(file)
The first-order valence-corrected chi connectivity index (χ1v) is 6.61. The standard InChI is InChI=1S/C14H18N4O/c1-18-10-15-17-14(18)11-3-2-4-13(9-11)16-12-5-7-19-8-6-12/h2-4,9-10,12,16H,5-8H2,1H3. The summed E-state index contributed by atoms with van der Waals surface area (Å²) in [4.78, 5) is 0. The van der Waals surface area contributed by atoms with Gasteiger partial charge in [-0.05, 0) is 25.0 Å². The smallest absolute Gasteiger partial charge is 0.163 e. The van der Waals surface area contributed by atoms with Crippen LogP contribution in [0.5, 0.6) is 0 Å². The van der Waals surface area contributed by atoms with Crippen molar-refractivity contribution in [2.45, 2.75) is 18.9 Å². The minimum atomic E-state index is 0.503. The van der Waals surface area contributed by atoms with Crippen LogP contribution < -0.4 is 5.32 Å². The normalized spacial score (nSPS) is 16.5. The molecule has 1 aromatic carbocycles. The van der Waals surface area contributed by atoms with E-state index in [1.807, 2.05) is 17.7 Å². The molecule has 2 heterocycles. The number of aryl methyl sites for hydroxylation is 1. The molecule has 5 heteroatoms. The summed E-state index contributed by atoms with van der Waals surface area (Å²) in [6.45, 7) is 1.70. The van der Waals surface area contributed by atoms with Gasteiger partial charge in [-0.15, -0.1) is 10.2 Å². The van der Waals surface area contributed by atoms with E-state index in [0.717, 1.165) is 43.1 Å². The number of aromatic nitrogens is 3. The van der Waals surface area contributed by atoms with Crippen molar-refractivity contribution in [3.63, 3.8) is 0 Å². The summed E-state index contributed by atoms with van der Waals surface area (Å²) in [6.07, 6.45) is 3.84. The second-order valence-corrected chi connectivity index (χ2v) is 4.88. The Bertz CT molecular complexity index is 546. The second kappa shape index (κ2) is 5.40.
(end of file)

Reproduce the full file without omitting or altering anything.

The first-order valence-corrected chi connectivity index (χ1v) is 6.61. The standard InChI is InChI=1S/C14H18N4O/c1-18-10-15-17-14(18)11-3-2-4-13(9-11)16-12-5-7-19-8-6-12/h2-4,9-10,12,16H,5-8H2,1H3. The summed E-state index contributed by atoms with van der Waals surface area (Å²) in [4.78, 5) is 0. The van der Waals surface area contributed by atoms with Gasteiger partial charge in [-0.05, 0) is 25.0 Å². The smallest absolute Gasteiger partial charge is 0.163 e. The van der Waals surface area contributed by atoms with Crippen LogP contribution in [0.5, 0.6) is 0 Å². The van der Waals surface area contributed by atoms with Crippen molar-refractivity contribution in [2.45, 2.75) is 18.9 Å². The minimum atomic E-state index is 0.503. The van der Waals surface area contributed by atoms with Crippen LogP contribution < -0.4 is 5.32 Å². The normalized spacial score (nSPS) is 16.5. The molecule has 1 aromatic carbocycles. The van der Waals surface area contributed by atoms with E-state index in [1.807, 2.05) is 17.7 Å². The molecule has 2 heterocycles. The number of aryl methyl sites for hydroxylation is 1. The molecule has 5 heteroatoms. The summed E-state index contributed by atoms with van der Waals surface area (Å²) in [6.45, 7) is 1.70. The van der Waals surface area contributed by atoms with Gasteiger partial charge in [-0.15, -0.1) is 10.2 Å². The van der Waals surface area contributed by atoms with E-state index in [0.717, 1.165) is 43.1 Å². The number of aromatic nitrogens is 3. The van der Waals surface area contributed by atoms with Crippen molar-refractivity contribution in [3.63, 3.8) is 0 Å². The summed E-state index contributed by atoms with van der Waals surface area (Å²) in [6.07, 6.45) is 3.84. The second-order valence-corrected chi connectivity index (χ2v) is 4.88. The Bertz CT molecular complexity index is 546. The second kappa shape index (κ2) is 5.40.